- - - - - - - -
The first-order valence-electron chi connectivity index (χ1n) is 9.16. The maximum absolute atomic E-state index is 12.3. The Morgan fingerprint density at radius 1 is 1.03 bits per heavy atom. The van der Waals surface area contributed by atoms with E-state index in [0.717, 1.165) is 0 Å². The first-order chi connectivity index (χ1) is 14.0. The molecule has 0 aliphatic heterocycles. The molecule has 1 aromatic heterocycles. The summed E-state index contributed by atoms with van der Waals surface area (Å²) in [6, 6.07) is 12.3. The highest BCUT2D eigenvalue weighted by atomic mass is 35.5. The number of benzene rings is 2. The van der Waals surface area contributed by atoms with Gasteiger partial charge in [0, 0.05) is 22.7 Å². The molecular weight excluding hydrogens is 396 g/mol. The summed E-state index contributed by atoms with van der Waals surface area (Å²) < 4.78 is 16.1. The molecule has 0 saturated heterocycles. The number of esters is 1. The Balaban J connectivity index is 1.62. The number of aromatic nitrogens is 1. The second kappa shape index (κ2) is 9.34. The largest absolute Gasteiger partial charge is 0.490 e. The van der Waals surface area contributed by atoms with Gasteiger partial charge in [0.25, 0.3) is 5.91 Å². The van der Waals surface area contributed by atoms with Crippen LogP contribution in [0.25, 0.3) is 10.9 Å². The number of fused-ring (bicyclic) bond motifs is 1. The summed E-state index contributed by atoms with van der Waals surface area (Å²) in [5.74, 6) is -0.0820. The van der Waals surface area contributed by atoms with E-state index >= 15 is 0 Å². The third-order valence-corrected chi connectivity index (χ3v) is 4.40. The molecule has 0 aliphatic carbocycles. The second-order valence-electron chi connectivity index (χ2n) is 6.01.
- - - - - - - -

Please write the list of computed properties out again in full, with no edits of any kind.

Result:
The first-order valence-electron chi connectivity index (χ1n) is 9.16. The maximum absolute atomic E-state index is 12.3. The Morgan fingerprint density at radius 1 is 1.03 bits per heavy atom. The van der Waals surface area contributed by atoms with E-state index in [0.717, 1.165) is 0 Å². The first-order chi connectivity index (χ1) is 14.0. The molecule has 0 aliphatic heterocycles. The molecule has 1 aromatic heterocycles. The summed E-state index contributed by atoms with van der Waals surface area (Å²) in [6, 6.07) is 12.3. The highest BCUT2D eigenvalue weighted by atomic mass is 35.5. The number of benzene rings is 2. The van der Waals surface area contributed by atoms with Gasteiger partial charge in [0, 0.05) is 22.7 Å². The molecular weight excluding hydrogens is 396 g/mol. The summed E-state index contributed by atoms with van der Waals surface area (Å²) < 4.78 is 16.1. The molecule has 0 saturated heterocycles. The number of esters is 1. The Balaban J connectivity index is 1.62. The number of aromatic nitrogens is 1. The second kappa shape index (κ2) is 9.34. The largest absolute Gasteiger partial charge is 0.490 e. The van der Waals surface area contributed by atoms with Gasteiger partial charge in [0.25, 0.3) is 5.91 Å². The van der Waals surface area contributed by atoms with Crippen LogP contribution in [0.25, 0.3) is 10.9 Å². The number of fused-ring (bicyclic) bond motifs is 1. The summed E-state index contributed by atoms with van der Waals surface area (Å²) in [5.74, 6) is -0.0820. The van der Waals surface area contributed by atoms with E-state index >= 15 is 0 Å². The third-order valence-corrected chi connectivity index (χ3v) is 4.40. The molecule has 0 aliphatic carbocycles. The second-order valence-electron chi connectivity index (χ2n) is 6.01.